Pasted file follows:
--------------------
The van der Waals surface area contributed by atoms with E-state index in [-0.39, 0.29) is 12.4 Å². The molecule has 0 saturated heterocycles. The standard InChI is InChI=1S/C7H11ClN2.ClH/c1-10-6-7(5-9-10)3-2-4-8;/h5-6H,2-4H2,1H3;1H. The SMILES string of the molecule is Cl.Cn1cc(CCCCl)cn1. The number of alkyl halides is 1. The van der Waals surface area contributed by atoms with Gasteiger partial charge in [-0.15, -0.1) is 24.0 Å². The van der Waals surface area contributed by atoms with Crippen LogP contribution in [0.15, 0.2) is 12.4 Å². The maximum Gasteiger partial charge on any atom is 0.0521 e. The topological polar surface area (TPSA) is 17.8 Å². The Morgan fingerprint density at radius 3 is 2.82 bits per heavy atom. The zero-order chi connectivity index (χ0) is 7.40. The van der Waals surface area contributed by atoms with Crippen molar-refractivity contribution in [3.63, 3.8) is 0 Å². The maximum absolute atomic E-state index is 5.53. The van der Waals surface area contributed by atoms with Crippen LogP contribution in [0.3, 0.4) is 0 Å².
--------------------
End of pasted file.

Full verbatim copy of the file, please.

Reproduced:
The van der Waals surface area contributed by atoms with E-state index in [-0.39, 0.29) is 12.4 Å². The molecule has 0 saturated heterocycles. The standard InChI is InChI=1S/C7H11ClN2.ClH/c1-10-6-7(5-9-10)3-2-4-8;/h5-6H,2-4H2,1H3;1H. The SMILES string of the molecule is Cl.Cn1cc(CCCCl)cn1. The number of alkyl halides is 1. The van der Waals surface area contributed by atoms with Gasteiger partial charge in [-0.15, -0.1) is 24.0 Å². The van der Waals surface area contributed by atoms with Crippen LogP contribution in [0.15, 0.2) is 12.4 Å². The maximum Gasteiger partial charge on any atom is 0.0521 e. The topological polar surface area (TPSA) is 17.8 Å². The Morgan fingerprint density at radius 3 is 2.82 bits per heavy atom. The zero-order chi connectivity index (χ0) is 7.40. The van der Waals surface area contributed by atoms with Crippen molar-refractivity contribution in [3.63, 3.8) is 0 Å². The maximum absolute atomic E-state index is 5.53. The van der Waals surface area contributed by atoms with Crippen LogP contribution in [0.3, 0.4) is 0 Å².